OTTAWA – Agriculture and Agri-Food Canada has completed an analysis of farm income for 2020 and 2021, and the results show Canadian farm income and the value of farms is expected to be at an all-time high.
This puts many farmers and farm families on a stronger footing and positioned to contribute to Canada’s economic recovery, states a Feb. 25 press release from the federal agriculture ministry.
Minister of Agriculture and Agri-Food Marie-Claude Bibeau shared the results of the analysis while speaking at the annual meeting of the Canadian Federation of Agriculture.
The agriculture sector is expected to see significant growth in key financial areas for 2020 and 2021. In spite of recent challenges, notably COVID-19’s impacts on the food supply chain, the growth in farm income shows that the sector is weathering these disruptions and adjusting farming decisions well.
Net cash income (NCI) is forecast to have grown by 21.8% in 2020, from $13.5 billion in 2019 to $16.5 billion in 2020. In addition, farm-level income is also forecast to have increased in 2020, with average net operating income (NOI) per farm increasing by 25.4%, from just under $76,000 in 2019 to approximately $95,000 in 2020. Average farm family income is forecast to have increased by 8.6% to just over $194,000 in 2020, driven by increases in NOI from farming.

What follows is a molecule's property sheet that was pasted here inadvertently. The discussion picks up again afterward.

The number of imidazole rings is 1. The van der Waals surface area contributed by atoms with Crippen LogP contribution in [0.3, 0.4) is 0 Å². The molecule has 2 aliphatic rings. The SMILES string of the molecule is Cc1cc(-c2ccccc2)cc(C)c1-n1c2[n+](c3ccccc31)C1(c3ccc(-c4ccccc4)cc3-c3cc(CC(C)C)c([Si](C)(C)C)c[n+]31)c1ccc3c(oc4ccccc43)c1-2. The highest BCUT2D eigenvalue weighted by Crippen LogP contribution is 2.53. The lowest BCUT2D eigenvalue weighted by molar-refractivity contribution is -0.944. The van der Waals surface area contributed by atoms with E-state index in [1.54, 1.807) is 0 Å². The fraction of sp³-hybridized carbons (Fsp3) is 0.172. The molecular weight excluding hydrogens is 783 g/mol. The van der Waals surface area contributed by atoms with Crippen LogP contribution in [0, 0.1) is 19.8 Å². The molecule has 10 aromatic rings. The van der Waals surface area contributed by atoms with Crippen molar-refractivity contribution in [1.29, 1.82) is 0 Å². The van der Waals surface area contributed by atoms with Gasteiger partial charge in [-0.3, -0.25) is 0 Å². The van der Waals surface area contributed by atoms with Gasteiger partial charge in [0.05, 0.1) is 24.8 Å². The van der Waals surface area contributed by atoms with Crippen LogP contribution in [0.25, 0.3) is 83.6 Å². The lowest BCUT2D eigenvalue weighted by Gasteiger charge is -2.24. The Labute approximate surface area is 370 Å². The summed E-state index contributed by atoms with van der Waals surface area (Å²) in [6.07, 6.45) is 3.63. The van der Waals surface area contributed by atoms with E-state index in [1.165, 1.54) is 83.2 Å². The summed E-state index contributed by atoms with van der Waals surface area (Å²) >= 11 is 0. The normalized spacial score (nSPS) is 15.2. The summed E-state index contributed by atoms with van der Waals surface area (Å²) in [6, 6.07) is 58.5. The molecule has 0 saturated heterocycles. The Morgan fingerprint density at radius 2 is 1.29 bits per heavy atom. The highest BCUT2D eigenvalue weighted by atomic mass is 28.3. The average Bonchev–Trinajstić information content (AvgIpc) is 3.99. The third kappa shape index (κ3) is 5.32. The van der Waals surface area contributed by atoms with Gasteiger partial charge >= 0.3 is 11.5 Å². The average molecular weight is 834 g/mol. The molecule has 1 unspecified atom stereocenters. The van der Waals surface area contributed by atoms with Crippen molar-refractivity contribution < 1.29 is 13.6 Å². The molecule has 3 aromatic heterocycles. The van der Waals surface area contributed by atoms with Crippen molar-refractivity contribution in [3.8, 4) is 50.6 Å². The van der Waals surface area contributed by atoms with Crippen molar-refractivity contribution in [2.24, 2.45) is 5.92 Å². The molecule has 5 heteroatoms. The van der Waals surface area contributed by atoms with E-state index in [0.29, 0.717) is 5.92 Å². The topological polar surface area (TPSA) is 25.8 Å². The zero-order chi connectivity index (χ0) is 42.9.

The grains sector had a very strong year, contributing to an 11.9%increase in overall crop receipts. However, disruptions to the workforce, shifting international trade patterns, and fluctuating commodity prices have caused challenges, including for some parts of the crop sector, such as horticulture. Livestock receipts were forecast to have declined 1.9 %, largely due to negative impacts of COVID-19 on the red meats sector.
Looking ahead to 2021, there continues to be uncertainty surrounding COVID-19. However, based on the expectation of a continued return toward normal market conditions, NCI is forecast to further grow in 2021 by 6.8% to $17.6 billion.